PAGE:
I created bpo-43502 as an attempt to remove the worst C macro pitfalls in the C API. For example, there are currently 88 macros that reuse their arguments under the
Include/ directories. There are cases in the CPython code base where some of these are called with the increment operator, thus possibly executing the increment multiple times instead of once. One solution is to fix the callers. Another is to fix the macro, for example by implementing it fully or partially using static inline functions (or ordinary functions). The former is a quick fix, but does not fix the real problem. The latter fixes the real problem (the macro), but has multiple issues. Comments from @vstinner:
- Backward incompatible C API changes may be introduced by mistake
- New compiler warnings may be introduced (functions are typed, macros are not)
Comments from @pablogsal:
- Macros transformed into function may or may not get inlined so there is a risk of affecting performance if we just transform them in bulk
- Because the macro is defined as ‘static inline’ in the header file, then it can be inlined everywhere if the compiled decides to do it. It will be one copy symbol in the text segment on every compilation unit. Notice that ‘inline’ has a special meaning in C99 and it doesn’t only mean “inline this function”. It has visibility implications (see section 6.7.4 of the C99 standard).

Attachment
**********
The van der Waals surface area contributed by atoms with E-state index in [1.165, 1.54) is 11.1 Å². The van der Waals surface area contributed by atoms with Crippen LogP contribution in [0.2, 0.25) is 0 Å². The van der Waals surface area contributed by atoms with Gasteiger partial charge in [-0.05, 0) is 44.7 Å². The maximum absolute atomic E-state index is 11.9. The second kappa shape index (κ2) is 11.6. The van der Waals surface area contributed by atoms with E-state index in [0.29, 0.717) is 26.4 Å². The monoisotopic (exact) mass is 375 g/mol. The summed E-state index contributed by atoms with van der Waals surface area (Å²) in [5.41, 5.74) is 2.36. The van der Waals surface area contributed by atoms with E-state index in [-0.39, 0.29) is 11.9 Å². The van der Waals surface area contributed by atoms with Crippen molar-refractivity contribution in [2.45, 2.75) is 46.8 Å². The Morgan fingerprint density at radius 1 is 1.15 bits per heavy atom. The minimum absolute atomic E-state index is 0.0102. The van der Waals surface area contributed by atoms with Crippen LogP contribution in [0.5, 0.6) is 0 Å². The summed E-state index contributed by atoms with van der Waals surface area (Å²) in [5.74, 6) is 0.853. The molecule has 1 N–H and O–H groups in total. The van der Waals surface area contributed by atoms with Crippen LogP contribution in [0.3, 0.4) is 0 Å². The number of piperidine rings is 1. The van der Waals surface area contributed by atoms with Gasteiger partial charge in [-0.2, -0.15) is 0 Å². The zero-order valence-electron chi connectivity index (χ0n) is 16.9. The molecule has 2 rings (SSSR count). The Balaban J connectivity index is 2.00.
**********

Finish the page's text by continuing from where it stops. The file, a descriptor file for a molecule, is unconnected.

- There is risk to introducing a backwards-incompatible ABI change by mistake as Victor mentions.
- This can affect also the link patterns of extension modules because these symbols may be visible in the resulting binaries when they were macro-level-inlined before. I cannot see any problem that can happen because of this but we should carefully consider it.
Comments from @rhettinger:
“Be careful about performance. We know for sure that macros will inline. In contrast, inline functions might or might not inline (there are rules for when it can be done). When applied across source files, inlining often only occurs with an LTO build — any other build can’t inline across object files. Historically, we’ve never had to depend on LTO, so that would be a regression for some users. We’ve already have a performance bug that needed to be reverted because of too aggressive conversion of macros to inline functions.”
Note: I do not propose getting rid of all macros, and I do not propose converting macros blindly; I only propose getting rid of obvious unsafe macros that are likely to be misused (for example, there’s an index argument) if the fix has no negative side-effects (see above).
Is it worth it pursuing this? If no, I’ll close the issue